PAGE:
“He challenged us by asking what we could design for people in transit,” says Clark, who took the course her first semester in college. “Our solution didn’t have to be for refugees, but that’s the first thing we all thought of — people who were displaced from their homes, who were in transit.”
Clark designed a type of wheelchair that also folded into a bed. She learned to use the computer-controlled router and other power tools to craft her
prototype, which she modestly describes as a “very basic, kindergarten-level type of design.” Several classmates also fashioned versatile pieces that would be useful for a family in transit. “That was a big theme,” Clark recalls. “Everyone made something that could be used for multiple uses.”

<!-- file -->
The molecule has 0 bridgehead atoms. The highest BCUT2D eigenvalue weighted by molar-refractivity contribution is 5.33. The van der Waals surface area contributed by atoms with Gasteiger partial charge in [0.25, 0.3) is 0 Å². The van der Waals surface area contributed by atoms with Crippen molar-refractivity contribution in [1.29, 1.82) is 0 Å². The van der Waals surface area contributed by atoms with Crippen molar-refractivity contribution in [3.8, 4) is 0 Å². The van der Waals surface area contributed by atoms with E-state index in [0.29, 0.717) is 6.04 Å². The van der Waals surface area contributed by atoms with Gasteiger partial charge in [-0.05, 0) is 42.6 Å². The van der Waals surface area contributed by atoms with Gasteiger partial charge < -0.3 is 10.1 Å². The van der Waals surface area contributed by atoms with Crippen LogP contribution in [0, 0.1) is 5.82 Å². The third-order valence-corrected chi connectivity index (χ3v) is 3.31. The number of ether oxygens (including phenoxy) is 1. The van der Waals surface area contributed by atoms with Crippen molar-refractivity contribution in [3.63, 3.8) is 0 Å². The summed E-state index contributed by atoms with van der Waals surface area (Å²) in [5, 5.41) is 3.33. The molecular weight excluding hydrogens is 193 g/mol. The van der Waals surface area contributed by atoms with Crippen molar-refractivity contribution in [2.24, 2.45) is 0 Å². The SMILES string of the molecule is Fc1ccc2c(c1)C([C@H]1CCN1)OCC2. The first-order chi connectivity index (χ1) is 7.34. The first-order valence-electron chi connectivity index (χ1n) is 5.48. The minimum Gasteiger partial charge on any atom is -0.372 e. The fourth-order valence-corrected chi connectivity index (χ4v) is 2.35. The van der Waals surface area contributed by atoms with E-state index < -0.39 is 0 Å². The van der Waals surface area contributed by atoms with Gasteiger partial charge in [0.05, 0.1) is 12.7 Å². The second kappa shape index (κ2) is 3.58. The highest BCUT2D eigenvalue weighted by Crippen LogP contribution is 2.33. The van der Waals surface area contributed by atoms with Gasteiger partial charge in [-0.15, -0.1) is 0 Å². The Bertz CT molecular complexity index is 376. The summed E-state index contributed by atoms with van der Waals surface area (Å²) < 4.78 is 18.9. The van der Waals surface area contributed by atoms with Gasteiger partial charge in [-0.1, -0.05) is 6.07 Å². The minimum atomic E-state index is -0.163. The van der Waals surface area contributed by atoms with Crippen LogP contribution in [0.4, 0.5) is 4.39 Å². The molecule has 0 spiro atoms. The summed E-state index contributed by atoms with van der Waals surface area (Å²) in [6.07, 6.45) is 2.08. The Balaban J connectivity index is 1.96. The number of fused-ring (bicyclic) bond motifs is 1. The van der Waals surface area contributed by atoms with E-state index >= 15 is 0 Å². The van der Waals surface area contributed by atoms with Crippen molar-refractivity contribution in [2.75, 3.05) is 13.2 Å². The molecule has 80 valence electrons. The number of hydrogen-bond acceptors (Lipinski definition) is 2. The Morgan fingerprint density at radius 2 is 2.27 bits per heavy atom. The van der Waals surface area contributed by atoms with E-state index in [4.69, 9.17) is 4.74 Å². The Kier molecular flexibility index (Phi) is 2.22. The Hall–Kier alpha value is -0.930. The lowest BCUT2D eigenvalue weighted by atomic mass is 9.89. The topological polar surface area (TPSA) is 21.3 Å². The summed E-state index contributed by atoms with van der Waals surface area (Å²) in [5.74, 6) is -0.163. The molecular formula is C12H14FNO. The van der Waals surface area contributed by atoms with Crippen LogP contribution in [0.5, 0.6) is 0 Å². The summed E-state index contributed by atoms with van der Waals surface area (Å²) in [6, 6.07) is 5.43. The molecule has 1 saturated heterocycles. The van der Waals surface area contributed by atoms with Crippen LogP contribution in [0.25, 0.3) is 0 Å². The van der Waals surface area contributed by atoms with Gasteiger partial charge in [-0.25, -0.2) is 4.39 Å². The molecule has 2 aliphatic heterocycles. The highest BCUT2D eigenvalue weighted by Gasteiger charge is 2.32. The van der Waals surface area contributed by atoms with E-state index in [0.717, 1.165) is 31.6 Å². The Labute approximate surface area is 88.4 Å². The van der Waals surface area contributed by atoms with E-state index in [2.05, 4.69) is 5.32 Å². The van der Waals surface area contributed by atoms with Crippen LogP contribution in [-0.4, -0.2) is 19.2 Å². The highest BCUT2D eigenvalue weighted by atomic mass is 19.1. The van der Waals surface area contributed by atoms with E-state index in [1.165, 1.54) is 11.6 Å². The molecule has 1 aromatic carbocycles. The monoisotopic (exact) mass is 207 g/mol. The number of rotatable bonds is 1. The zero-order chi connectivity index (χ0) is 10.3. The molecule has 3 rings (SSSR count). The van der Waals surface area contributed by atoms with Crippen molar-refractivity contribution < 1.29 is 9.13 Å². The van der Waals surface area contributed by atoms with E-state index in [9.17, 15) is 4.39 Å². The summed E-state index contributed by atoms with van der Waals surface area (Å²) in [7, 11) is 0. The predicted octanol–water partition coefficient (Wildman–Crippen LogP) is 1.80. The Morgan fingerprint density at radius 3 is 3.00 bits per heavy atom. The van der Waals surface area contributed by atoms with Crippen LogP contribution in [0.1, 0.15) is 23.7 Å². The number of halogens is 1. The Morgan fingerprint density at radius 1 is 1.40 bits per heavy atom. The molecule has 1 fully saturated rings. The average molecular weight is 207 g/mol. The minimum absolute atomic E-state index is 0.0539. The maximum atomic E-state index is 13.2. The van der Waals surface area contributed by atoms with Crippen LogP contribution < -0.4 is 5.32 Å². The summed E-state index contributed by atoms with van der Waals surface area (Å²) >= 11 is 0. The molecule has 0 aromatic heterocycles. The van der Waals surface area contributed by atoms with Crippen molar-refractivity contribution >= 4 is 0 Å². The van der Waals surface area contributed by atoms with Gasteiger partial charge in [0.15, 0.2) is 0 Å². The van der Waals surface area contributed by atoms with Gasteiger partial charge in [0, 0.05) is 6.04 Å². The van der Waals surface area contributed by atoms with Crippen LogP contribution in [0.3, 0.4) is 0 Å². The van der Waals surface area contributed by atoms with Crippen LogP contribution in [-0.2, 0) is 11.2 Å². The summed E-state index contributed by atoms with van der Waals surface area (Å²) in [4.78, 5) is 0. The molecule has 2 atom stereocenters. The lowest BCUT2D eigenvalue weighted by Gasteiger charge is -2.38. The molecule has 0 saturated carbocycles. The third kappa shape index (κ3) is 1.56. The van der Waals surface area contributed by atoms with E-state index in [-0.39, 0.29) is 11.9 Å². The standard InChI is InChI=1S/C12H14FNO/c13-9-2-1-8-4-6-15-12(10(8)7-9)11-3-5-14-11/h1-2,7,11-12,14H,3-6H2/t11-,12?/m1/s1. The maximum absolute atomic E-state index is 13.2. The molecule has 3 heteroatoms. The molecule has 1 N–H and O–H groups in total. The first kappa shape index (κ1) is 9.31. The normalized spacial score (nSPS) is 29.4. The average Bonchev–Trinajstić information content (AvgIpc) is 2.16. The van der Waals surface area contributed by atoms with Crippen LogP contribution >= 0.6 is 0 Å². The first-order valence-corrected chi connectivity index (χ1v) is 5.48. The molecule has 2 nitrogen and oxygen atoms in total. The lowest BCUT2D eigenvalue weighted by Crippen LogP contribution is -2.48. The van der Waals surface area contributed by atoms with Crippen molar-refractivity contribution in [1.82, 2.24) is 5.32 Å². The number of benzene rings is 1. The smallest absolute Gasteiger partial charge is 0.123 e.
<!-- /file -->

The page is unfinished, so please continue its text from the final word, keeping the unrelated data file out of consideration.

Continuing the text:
Another of Clark’s ideas, in collaboration with Amor Diazdeleon ’20, was born from the “Design Processes” course. Borrowing elements from the card game Slapjack, Clark and Diazdeleon created ChemSlap, designed to help players memorize the periodic table. ChemSlap made such a positive impression that deHarak believes it should be developed further.
Once a promising idea such as ChemSlap is developed through coursework, Tara Gerstner ’01, coordinator of Entrepreneurial Activities and adjunct instructor of business administration, considers those ideas for her course “Management for Entrepreneurs.” In this class, students act as consultants for all aspects of getting a product or business off the ground.